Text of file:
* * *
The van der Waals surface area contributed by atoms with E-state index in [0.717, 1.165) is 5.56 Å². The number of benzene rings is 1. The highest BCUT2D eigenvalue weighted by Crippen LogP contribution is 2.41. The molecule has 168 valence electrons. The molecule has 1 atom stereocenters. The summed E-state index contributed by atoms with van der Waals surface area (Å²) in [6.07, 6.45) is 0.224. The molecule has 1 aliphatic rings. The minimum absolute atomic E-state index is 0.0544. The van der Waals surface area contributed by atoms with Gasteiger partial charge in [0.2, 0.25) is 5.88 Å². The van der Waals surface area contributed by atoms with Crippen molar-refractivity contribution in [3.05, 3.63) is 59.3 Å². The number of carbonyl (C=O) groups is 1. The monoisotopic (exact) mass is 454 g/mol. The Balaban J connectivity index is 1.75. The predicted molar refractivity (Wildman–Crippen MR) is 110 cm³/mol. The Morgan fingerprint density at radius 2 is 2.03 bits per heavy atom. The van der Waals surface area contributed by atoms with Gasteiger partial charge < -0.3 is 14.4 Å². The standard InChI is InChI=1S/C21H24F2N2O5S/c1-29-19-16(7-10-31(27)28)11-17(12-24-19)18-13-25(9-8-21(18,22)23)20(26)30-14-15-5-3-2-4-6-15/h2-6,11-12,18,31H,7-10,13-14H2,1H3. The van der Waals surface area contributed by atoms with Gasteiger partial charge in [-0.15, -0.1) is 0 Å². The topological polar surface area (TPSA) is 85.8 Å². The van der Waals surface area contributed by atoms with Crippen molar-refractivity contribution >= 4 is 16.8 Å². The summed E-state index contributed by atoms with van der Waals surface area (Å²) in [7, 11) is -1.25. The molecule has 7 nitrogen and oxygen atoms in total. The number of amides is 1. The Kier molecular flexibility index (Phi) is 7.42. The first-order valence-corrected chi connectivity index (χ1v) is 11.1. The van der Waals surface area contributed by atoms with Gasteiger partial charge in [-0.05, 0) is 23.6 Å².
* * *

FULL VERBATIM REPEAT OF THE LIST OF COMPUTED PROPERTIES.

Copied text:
The van der Waals surface area contributed by atoms with E-state index in [0.717, 1.165) is 5.56 Å². The number of benzene rings is 1. The highest BCUT2D eigenvalue weighted by Crippen LogP contribution is 2.41. The molecule has 168 valence electrons. The molecule has 1 atom stereocenters. The summed E-state index contributed by atoms with van der Waals surface area (Å²) in [6.07, 6.45) is 0.224. The molecule has 1 aliphatic rings. The minimum absolute atomic E-state index is 0.0544. The van der Waals surface area contributed by atoms with Gasteiger partial charge in [0.2, 0.25) is 5.88 Å². The van der Waals surface area contributed by atoms with Crippen molar-refractivity contribution in [3.05, 3.63) is 59.3 Å². The number of carbonyl (C=O) groups is 1. The monoisotopic (exact) mass is 454 g/mol. The Balaban J connectivity index is 1.75. The predicted molar refractivity (Wildman–Crippen MR) is 110 cm³/mol. The Morgan fingerprint density at radius 2 is 2.03 bits per heavy atom. The van der Waals surface area contributed by atoms with Gasteiger partial charge < -0.3 is 14.4 Å². The standard InChI is InChI=1S/C21H24F2N2O5S/c1-29-19-16(7-10-31(27)28)11-17(12-24-19)18-13-25(9-8-21(18,22)23)20(26)30-14-15-5-3-2-4-6-15/h2-6,11-12,18,31H,7-10,13-14H2,1H3. The van der Waals surface area contributed by atoms with Gasteiger partial charge in [-0.15, -0.1) is 0 Å². The topological polar surface area (TPSA) is 85.8 Å². The van der Waals surface area contributed by atoms with Crippen molar-refractivity contribution >= 4 is 16.8 Å². The summed E-state index contributed by atoms with van der Waals surface area (Å²) in [7, 11) is -1.25. The molecule has 7 nitrogen and oxygen atoms in total. The number of amides is 1. The Kier molecular flexibility index (Phi) is 7.42. The first-order valence-corrected chi connectivity index (χ1v) is 11.1. The van der Waals surface area contributed by atoms with Gasteiger partial charge in [-0.05, 0) is 23.6 Å².